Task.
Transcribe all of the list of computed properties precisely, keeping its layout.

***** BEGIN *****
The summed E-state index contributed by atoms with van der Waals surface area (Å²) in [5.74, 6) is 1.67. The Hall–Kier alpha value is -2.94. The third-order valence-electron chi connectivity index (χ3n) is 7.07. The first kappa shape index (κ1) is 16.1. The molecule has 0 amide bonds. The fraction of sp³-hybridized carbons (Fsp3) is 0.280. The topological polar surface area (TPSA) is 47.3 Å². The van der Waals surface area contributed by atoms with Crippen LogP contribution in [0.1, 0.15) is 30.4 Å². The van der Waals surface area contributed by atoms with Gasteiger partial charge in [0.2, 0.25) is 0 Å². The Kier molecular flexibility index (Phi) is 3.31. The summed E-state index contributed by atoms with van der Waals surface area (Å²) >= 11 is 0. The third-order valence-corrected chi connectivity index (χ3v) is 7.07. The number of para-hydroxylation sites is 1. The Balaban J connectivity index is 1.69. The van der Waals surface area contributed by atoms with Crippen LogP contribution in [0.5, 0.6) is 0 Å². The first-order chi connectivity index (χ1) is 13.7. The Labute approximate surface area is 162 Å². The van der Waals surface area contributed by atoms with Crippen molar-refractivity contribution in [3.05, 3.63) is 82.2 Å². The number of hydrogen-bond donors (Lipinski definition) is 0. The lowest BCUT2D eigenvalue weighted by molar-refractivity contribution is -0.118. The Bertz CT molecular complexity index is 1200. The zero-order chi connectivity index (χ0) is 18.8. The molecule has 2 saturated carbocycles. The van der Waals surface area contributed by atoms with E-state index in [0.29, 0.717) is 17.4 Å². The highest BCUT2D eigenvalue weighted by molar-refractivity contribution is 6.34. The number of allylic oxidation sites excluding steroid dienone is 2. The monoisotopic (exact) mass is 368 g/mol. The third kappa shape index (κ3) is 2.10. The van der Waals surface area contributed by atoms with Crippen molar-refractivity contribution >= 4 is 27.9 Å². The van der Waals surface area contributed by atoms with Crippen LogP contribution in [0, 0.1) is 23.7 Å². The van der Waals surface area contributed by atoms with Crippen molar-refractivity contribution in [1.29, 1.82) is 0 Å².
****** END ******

The summed E-state index contributed by atoms with van der Waals surface area (Å²) in [5.74, 6) is 1.67. The Hall–Kier alpha value is -2.94. The third-order valence-electron chi connectivity index (χ3n) is 7.07. The first kappa shape index (κ1) is 16.1. The molecule has 0 amide bonds. The fraction of sp³-hybridized carbons (Fsp3) is 0.280. The topological polar surface area (TPSA) is 47.3 Å². The van der Waals surface area contributed by atoms with Crippen LogP contribution in [0.1, 0.15) is 30.4 Å². The van der Waals surface area contributed by atoms with Gasteiger partial charge in [0.2, 0.25) is 0 Å². The Kier molecular flexibility index (Phi) is 3.31. The summed E-state index contributed by atoms with van der Waals surface area (Å²) >= 11 is 0. The third-order valence-corrected chi connectivity index (χ3v) is 7.07. The number of para-hydroxylation sites is 1. The Balaban J connectivity index is 1.69. The van der Waals surface area contributed by atoms with Crippen LogP contribution in [0.5, 0.6) is 0 Å². The first-order chi connectivity index (χ1) is 13.7. The Labute approximate surface area is 162 Å². The van der Waals surface area contributed by atoms with Crippen molar-refractivity contribution in [3.05, 3.63) is 82.2 Å². The number of hydrogen-bond donors (Lipinski definition) is 0. The lowest BCUT2D eigenvalue weighted by molar-refractivity contribution is -0.118. The Bertz CT molecular complexity index is 1200. The zero-order chi connectivity index (χ0) is 18.8. The molecule has 2 saturated carbocycles. The van der Waals surface area contributed by atoms with E-state index in [0.29, 0.717) is 17.4 Å². The highest BCUT2D eigenvalue weighted by molar-refractivity contribution is 6.34. The number of allylic oxidation sites excluding steroid dienone is 2. The monoisotopic (exact) mass is 368 g/mol. The third kappa shape index (κ3) is 2.10. The van der Waals surface area contributed by atoms with Crippen molar-refractivity contribution >= 4 is 27.9 Å². The van der Waals surface area contributed by atoms with Crippen LogP contribution in [0, 0.1) is 23.7 Å². The van der Waals surface area contributed by atoms with Crippen molar-refractivity contribution in [1.29, 1.82) is 0 Å².